'Captain America: Civil War' Is Not About Superhero Registration

One of the biggest story arcs to hit Marvel Comics was Civil War, an event that had an impact on the entire Marvel universe from 2006-2007. And that's why Marvel Studios making Captain America: Civil War is such a big deal to fans of the cinematic universe.

However, it seems that some haven't figured out, or maybe just haven't heard, that the movie will not be taking the primary catalyst for the conflict that arises between Steve Rogers (Chris Evans) and Tony Stark (Robert Downey Jr.) from the comic books and bringing it to the big screen.

The Civil War comic book conflict comes when superheroes are divided by something called the Superhero Registration Act, forcing any superhero to reveal their identities to the public and be put into a database for all to see. But the Captain America Civil War superhero registration plot element isn't being used. So what's the story?

Instead of using the Superhero Registration Act, Captain America: Civil War will instead be using something called the Sokovia Accords. We've heard about this previously in rumors, and they were somewhat confirmed when "The Accords" were mentioned in the post-credits scene from Ant-Man where Steve Rogers and Sam Wilson (Anthony Mackie) stumble upon Bucky Barnes (Sebastian Stan) being held prisoner somewhere. The reference made was in regard to how these Accords would limit Tony Stark from helping them out in any capacity.

It's in that scene that it becomes clear that Captain America: Civil War is about superhero supervision and responsibility. And Birth.Movies.Death has confirmed that fact by saying the movie is not about unmasking superheroes and exposing secret identities. And when you think about it, that makes perfect sense with regards to the heroes of the Marvel cinematic universe.

Up until this point, there have been no big screen superheroes in the Marvel cinematic universe who have a secret identity. Unlike the Marvel comics universe, all the heroes we know about have their identity known to the public. They don't wear masks. So this entire movie obviously couldn't be about secret identities, mainly because there are no heroes with secret identities.

You might be thinking to yourself that the introduction of Spider-Man, a hero who has always kept his identity a secret, would be a good reason for this argument to arise and thus justify the creation of a Superhero Registration Act. There's also Daredevil in the Marvel cinematic universe who keeps his identity secret now. But Captain America and Iron Man aren't going to come to blows along with the rest of the Avengers just because of Spider-Man and Daredevil. It wouldn't make sense.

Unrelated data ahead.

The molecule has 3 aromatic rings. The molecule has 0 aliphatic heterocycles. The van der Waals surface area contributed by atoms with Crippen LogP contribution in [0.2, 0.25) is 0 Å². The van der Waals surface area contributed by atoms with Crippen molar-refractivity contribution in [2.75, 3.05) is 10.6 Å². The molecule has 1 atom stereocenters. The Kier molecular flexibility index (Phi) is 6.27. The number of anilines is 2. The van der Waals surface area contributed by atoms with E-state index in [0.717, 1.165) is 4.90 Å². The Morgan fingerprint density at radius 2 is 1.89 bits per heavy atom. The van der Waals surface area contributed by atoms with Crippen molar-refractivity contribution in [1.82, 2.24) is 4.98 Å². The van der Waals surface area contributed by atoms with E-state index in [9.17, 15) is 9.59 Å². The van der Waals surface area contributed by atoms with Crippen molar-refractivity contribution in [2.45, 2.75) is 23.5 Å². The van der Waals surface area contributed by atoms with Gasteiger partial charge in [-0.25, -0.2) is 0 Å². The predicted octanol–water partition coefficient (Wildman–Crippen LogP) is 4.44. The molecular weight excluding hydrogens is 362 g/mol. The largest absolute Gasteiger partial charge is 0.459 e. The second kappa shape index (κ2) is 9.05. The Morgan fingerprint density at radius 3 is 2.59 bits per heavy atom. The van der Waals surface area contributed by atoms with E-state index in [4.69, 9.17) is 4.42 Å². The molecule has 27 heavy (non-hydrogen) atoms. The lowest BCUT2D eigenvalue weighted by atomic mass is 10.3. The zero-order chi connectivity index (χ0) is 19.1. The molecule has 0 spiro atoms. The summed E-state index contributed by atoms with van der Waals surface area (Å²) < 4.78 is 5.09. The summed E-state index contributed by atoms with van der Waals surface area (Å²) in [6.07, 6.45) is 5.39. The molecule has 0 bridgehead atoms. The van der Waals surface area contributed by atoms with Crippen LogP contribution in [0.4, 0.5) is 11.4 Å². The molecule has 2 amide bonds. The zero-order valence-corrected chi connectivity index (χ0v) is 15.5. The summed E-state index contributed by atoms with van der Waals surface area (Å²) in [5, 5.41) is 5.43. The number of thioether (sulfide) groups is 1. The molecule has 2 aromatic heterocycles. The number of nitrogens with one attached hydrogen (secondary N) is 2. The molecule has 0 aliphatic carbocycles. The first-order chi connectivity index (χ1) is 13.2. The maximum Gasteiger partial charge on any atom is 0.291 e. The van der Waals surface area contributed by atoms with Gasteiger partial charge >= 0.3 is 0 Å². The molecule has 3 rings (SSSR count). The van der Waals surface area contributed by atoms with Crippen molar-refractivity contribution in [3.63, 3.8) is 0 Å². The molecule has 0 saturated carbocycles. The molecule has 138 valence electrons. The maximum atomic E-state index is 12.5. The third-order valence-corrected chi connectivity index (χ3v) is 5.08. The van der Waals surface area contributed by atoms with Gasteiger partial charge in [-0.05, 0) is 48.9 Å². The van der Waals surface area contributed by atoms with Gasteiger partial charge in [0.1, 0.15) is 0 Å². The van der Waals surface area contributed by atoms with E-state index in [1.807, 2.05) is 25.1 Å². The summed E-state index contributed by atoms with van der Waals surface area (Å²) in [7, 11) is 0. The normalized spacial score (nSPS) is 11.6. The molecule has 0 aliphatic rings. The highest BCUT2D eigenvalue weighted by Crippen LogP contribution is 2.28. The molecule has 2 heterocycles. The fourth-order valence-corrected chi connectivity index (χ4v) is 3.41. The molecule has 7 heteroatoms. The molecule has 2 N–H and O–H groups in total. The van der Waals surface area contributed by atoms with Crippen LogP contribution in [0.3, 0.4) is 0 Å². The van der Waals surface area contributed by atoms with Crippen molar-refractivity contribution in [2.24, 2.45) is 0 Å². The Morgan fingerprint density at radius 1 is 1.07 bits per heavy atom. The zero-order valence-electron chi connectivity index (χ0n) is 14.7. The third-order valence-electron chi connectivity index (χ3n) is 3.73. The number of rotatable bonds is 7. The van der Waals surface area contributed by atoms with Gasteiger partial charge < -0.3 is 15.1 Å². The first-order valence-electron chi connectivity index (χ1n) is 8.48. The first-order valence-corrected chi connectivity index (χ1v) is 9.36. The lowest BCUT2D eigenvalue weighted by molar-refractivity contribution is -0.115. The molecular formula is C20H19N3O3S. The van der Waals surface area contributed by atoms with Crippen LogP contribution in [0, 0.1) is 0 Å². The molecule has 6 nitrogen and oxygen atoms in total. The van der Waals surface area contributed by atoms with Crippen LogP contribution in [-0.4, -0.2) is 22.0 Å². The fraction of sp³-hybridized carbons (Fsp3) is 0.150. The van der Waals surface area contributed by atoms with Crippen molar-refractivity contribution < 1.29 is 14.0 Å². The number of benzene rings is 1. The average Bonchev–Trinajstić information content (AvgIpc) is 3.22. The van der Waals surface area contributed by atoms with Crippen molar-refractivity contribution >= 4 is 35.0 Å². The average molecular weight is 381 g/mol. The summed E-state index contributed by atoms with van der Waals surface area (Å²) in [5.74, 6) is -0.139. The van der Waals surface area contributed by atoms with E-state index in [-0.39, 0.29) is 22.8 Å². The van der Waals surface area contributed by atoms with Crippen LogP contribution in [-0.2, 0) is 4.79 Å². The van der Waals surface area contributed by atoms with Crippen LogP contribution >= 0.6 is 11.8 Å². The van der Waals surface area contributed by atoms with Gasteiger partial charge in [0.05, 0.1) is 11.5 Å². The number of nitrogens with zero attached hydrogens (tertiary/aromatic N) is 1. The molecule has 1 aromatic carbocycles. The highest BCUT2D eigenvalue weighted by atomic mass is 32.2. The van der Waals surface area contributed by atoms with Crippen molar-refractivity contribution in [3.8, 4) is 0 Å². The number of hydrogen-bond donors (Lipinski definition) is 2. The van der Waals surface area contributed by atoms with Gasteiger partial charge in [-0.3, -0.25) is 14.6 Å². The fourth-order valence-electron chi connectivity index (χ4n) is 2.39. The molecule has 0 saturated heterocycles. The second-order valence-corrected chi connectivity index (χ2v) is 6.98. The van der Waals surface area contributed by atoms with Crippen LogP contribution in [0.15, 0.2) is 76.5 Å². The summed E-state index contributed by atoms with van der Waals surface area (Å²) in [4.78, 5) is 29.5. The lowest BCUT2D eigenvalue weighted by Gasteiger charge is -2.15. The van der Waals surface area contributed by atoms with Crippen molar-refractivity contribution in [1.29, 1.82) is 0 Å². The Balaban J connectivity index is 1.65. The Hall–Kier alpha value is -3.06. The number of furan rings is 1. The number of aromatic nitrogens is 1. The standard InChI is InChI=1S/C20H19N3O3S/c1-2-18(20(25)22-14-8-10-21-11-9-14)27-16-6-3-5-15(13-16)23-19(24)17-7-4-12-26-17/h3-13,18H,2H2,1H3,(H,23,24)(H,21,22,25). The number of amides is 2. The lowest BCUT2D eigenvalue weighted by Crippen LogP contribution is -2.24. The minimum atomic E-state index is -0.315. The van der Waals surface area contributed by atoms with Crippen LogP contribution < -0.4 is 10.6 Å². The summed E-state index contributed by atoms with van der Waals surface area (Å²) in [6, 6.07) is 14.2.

Instead, the conflict can be boiled down to the familiar quote, "Who watches the watchmen?" Basically, the government begins to ask questions such as who is responsible for civilian casualties and destruction caused from a battle involving The Avengers? Should someone be in charge of telling The Avengers when they can and can't get involved in some kind of conflict?

The conflict in the movie isn't too far removed from the comic book storyline, but its similarities are very broad. And what's great about each side of the fight is that Stark and Rogers both have reason to believe in their own position, and each of them is right in their own way. Tony Stark believes he has a responsibility to the world, despite the fact that he's been rather reckless in the past, and Steve Rogers has been betrayed by SHIELD, an organization who used him as a hero, but turned out to be a front for Hydra.

That doesn't mean that secret identities won't come into play, especially with some like Spider-Man entering the fray. But at the same time, there's no guarantee that this version of Spider-Man will keep his identity secret. After all, the public revelation of his secret identity was a big plot point in the comics, so maybe that will end up being a small part of the story in Civil War. But the point is that it's not the driving force of the conflict between Captain America and Iron Man.

And in case that's not good enough for you, let's not forget what Kevin Feige told us last fall:

I don't want to give too much away, but needless to say, the generalities of the act are the same. Something happens, perhaps it's cumulative for things that have happened though all of the movies leading up to this point. It has made the governments of the world say "we need to have some oversight of these guys. They need to report to somebody. So it becomes more... it falls under that umbrella, rather than "you have to take off your mask." It's not about the secret identity thing, as much as it is about, overall, who reports to who, and who can agree to oversight committee. Because as of now, in Avengers 2, there is no more security council, there is no SHIELD, obviously. Stark is paying for it, Captain America is running it, and things occur that will make governments begin to question.

Captain America: Civil War arrives on May 6, 2016.